Literary Mystery: Why No 19th Century Blockbuster American Women?


Young Girl Ironing - Boston Museum Fine Arts
Young Girl Ironing - Boston Museum Fine Arts

From the Guardian:

“Did housework really prevent a George Eliot or Emily Brontë emerging in 19th-century America?”


A very interesting question. Where were the great American women novelists in the 19th century? They can’t say they were busy ironing because Charlotte Bronte ironed AND dashed off Jane Eyre –  


“Nowhere is this clearer than in the case of the Brontës. In 1839 Charlotte wrote wearily to an old schoolfriend, “I manage the ironing, and keep the rooms clean; Emily does the baking, and attends to the kitchen.” True, there was an elderly female servant, Tabby Ackroyd, who had been at the parsonage for years, but her increasing frailty made her more of a hindrance than a help.”

I think American women were more devoted to writing poetry. Much of the published poetry was of the Helen Hunt Jackson variety :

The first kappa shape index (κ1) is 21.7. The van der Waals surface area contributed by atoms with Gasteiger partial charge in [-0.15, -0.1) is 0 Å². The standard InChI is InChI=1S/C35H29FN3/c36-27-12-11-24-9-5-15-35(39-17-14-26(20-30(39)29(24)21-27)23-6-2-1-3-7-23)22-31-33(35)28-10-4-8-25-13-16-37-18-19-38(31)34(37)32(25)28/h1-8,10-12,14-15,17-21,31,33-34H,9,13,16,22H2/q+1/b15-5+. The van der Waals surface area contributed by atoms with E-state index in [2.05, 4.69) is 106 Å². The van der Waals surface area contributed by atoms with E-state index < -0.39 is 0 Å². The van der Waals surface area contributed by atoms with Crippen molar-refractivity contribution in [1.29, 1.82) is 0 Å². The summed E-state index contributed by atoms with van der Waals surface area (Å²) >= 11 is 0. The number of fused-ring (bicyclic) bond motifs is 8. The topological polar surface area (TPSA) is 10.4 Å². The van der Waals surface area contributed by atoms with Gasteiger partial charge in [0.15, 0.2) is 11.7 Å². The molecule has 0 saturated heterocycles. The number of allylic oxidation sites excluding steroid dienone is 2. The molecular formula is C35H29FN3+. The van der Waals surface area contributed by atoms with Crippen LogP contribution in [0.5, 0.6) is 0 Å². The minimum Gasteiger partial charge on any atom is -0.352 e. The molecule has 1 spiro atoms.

What freeman knoweth freedom? Never he 

Whose father’s father through long lives have reigned 

O’er kingdoms which mere heritage attained. 

Though from his youth to age he roam as free 

As winds, he dreams not freedom’s ecstacy. 

But he whose birth was in a nation chained 

For centuries; where every breath was drained 

From breasts of slaves which knew not there could be 

Such thing as freedom,–he beholds the light 

Burst, dazzling; though the glory blind his sight 

He knows the joy. Fools laugh because he reels